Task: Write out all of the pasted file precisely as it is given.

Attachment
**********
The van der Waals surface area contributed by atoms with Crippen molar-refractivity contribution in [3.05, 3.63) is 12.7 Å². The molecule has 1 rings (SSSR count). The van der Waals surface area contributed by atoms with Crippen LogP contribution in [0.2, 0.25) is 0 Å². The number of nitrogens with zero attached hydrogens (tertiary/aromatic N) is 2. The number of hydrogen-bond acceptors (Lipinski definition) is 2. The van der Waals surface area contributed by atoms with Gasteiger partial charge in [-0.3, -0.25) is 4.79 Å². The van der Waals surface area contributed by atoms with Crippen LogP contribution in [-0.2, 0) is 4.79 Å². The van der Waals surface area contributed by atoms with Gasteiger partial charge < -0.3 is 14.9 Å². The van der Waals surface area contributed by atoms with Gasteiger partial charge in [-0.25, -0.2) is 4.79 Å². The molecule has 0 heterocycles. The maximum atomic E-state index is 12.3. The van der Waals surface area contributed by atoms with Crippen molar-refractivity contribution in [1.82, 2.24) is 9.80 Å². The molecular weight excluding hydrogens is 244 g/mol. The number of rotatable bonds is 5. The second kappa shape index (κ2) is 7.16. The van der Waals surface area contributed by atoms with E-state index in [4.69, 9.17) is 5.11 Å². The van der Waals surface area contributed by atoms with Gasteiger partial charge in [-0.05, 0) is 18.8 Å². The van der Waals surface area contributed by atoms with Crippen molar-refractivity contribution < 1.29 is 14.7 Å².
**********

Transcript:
The van der Waals surface area contributed by atoms with Crippen molar-refractivity contribution in [3.05, 3.63) is 12.7 Å². The molecule has 1 rings (SSSR count). The van der Waals surface area contributed by atoms with Crippen LogP contribution in [0.2, 0.25) is 0 Å². The number of nitrogens with zero attached hydrogens (tertiary/aromatic N) is 2. The number of hydrogen-bond acceptors (Lipinski definition) is 2. The van der Waals surface area contributed by atoms with Gasteiger partial charge in [-0.3, -0.25) is 4.79 Å². The van der Waals surface area contributed by atoms with Crippen LogP contribution in [-0.2, 0) is 4.79 Å². The van der Waals surface area contributed by atoms with Gasteiger partial charge < -0.3 is 14.9 Å². The van der Waals surface area contributed by atoms with Gasteiger partial charge in [-0.25, -0.2) is 4.79 Å². The molecule has 0 heterocycles. The maximum atomic E-state index is 12.3. The van der Waals surface area contributed by atoms with Crippen molar-refractivity contribution in [1.82, 2.24) is 9.80 Å². The molecular weight excluding hydrogens is 244 g/mol. The number of rotatable bonds is 5. The second kappa shape index (κ2) is 7.16. The van der Waals surface area contributed by atoms with E-state index in [4.69, 9.17) is 5.11 Å². The van der Waals surface area contributed by atoms with Gasteiger partial charge in [-0.05, 0) is 18.8 Å². The van der Waals surface area contributed by atoms with Crippen molar-refractivity contribution < 1.29 is 14.7 Å².